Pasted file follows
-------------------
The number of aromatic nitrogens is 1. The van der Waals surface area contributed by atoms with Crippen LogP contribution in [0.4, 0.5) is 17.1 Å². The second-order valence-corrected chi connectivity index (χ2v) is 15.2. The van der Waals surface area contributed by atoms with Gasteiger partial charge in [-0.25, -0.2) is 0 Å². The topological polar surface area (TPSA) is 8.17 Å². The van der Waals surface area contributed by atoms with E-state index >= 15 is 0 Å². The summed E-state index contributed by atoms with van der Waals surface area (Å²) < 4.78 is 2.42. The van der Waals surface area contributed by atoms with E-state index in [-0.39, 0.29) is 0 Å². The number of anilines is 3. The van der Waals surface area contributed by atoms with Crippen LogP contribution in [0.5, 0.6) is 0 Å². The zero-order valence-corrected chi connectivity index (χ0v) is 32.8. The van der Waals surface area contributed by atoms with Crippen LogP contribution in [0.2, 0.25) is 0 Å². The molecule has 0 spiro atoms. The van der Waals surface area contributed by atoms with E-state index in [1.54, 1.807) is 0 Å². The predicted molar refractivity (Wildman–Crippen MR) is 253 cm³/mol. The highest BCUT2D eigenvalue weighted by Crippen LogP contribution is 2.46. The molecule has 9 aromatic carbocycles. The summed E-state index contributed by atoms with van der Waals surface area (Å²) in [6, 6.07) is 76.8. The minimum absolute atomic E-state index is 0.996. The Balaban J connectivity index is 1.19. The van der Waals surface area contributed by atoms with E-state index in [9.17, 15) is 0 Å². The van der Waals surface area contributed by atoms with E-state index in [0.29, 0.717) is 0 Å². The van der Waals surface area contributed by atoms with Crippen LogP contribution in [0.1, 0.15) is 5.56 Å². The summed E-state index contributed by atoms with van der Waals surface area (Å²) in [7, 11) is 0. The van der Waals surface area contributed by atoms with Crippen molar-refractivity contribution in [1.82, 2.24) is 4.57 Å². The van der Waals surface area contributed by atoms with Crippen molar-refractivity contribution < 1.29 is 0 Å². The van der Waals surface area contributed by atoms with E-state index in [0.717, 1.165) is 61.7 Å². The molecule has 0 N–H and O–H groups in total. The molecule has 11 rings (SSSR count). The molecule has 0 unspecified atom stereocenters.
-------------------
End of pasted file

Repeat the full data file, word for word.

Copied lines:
The number of aromatic nitrogens is 1. The van der Waals surface area contributed by atoms with Crippen LogP contribution in [0.4, 0.5) is 17.1 Å². The second-order valence-corrected chi connectivity index (χ2v) is 15.2. The van der Waals surface area contributed by atoms with Gasteiger partial charge in [-0.25, -0.2) is 0 Å². The topological polar surface area (TPSA) is 8.17 Å². The van der Waals surface area contributed by atoms with E-state index >= 15 is 0 Å². The summed E-state index contributed by atoms with van der Waals surface area (Å²) < 4.78 is 2.42. The van der Waals surface area contributed by atoms with E-state index in [-0.39, 0.29) is 0 Å². The number of anilines is 3. The van der Waals surface area contributed by atoms with Crippen LogP contribution in [0.5, 0.6) is 0 Å². The zero-order valence-corrected chi connectivity index (χ0v) is 32.8. The van der Waals surface area contributed by atoms with Crippen LogP contribution in [0.2, 0.25) is 0 Å². The molecule has 0 spiro atoms. The van der Waals surface area contributed by atoms with E-state index in [1.54, 1.807) is 0 Å². The predicted molar refractivity (Wildman–Crippen MR) is 253 cm³/mol. The highest BCUT2D eigenvalue weighted by Crippen LogP contribution is 2.46. The molecule has 9 aromatic carbocycles. The summed E-state index contributed by atoms with van der Waals surface area (Å²) in [6, 6.07) is 76.8. The minimum absolute atomic E-state index is 0.996. The Balaban J connectivity index is 1.19. The van der Waals surface area contributed by atoms with E-state index in [9.17, 15) is 0 Å². The van der Waals surface area contributed by atoms with E-state index in [0.29, 0.717) is 0 Å². The van der Waals surface area contributed by atoms with Crippen LogP contribution in [0.1, 0.15) is 5.56 Å². The summed E-state index contributed by atoms with van der Waals surface area (Å²) in [7, 11) is 0. The van der Waals surface area contributed by atoms with Crippen molar-refractivity contribution in [1.82, 2.24) is 4.57 Å². The van der Waals surface area contributed by atoms with Crippen molar-refractivity contribution < 1.29 is 0 Å². The van der Waals surface area contributed by atoms with E-state index in [0.717, 1.165) is 61.7 Å². The molecule has 0 N–H and O–H groups in total. The molecule has 11 rings (SSSR count). The molecule has 0 unspecified atom stereocenters.